Calcutta: The International Cricket Council (ICC) Wednesday confirmed that England team manager Phil Neale has charged India’s Ravindra Jadeja under Level 2 of the ICC Code of Conduct for Players and Player Support Personnel for an alleged incident that took place on the second day of the first Test, at Trent Bridge.
According to an ICC statement: “The alleged offence has been reported under Article 2.2.11 of the ICC Code of Conduct for Players and Player Support Personnel, which states: ‘Where the facts of the alleged incident are not adequately or clearly covered by any of the above offences, conduct that either: (a) is contrary to the spirit of the game; or (b) brings the game into disrepute’.”
“Jadeja has been charged for his alleged altercation with England’s James Anderson after they left the field for lunch on Thursday. It is alleged that after the players left the public area and entered the pavilion, Jadeja turned suddenly and took steps towards Anderson in an aggressive and threatening manner,” the ICC statement added.
All Level 2 breaches carry a fine of between 50-100 per cent of applicable match fee and/or up to two suspension points. Two suspension points equates to a ban of one Test, or two ODIs, depending on which type of match is scheduled next for the suspended player.
On Tuesday, Anderson was charged under Level 3 of ICC Code of Conduct by India team manager Sunil Dev following the alleged incident.
Anderson faces the prospect of a ban of two to four Tests for the offence. The ECB, however, has denied the accusation made on Anderson and said it fully supports the pacer.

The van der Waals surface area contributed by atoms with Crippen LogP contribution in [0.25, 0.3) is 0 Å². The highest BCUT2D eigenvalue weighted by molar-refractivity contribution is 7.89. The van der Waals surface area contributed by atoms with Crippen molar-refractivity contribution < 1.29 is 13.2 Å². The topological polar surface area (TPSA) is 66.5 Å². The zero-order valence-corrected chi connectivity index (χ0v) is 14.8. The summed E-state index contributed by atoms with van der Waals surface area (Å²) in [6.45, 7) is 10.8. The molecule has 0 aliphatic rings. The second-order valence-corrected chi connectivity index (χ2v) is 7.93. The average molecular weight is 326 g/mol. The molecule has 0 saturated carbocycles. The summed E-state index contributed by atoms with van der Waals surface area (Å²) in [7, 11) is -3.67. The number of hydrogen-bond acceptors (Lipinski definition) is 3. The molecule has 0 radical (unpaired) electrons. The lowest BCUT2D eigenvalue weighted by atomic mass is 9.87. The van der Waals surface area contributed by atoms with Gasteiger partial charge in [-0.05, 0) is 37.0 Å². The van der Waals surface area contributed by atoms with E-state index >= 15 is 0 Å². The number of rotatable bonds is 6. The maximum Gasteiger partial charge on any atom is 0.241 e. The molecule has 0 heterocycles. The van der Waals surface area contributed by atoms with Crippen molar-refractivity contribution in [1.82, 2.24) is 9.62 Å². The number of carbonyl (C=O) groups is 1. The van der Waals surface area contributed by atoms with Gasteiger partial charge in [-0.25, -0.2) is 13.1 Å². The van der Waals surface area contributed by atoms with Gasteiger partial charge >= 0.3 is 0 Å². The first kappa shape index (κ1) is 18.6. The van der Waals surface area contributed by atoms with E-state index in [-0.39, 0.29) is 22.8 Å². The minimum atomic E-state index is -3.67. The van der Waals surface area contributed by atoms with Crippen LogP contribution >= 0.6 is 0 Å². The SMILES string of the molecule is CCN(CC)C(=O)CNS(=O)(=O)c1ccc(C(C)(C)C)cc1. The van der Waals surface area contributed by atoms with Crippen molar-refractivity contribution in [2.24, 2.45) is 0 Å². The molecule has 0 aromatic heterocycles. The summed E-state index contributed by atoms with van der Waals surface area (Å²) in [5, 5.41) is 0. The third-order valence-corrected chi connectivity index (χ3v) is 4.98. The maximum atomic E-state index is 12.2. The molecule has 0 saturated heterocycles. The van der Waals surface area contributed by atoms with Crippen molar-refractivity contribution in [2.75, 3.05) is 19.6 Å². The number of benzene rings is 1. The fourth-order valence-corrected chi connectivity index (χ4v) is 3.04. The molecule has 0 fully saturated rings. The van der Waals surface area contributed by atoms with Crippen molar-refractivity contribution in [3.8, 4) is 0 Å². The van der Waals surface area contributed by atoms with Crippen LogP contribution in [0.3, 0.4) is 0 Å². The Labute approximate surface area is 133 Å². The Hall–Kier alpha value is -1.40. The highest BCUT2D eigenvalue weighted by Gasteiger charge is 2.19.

An ECB media release on Tuesday said: “The ECB has reacted with surprise that the India team has made allegations against James Anderson under Level 3 of the ICC Code of Conduct for a minor incident.”
According to a source, the adjudicator who will investigate the allegations will probably be named Thursday by the ICC. According to ICC regulations, one among the existing Code of Conduct panel members will be the adjudicator .
However, the chairman of the ICC Code of Conduct committee Michael Beloff, along with Sir Oliver Popplewell and Justice Goolam Vahanvati can’t be appointed as they are from England and India.
That leaves one among Australia’s Gordon Lewis, Bangladesh’s Ajmalul Hossain, New Zealand’s Nicholas Davidson, Pakistan’s Muhammad Aslam Sanjrani, South Africa’s Albie Sachs, Sri Lankan Ruwanpura de Silva, West Indies’ Adrian Saunders, Zimbabwe’s Moses Mtombeni, Bermuda’s Marc Wetherhill, The Netherlands’ Steven van Hoogstraten, Canada’s Stindar K Lal, Ireland’s Frank Sowman, Kenya’s Sharad Rao and Scotland’s Brent Lockie as a possible choice.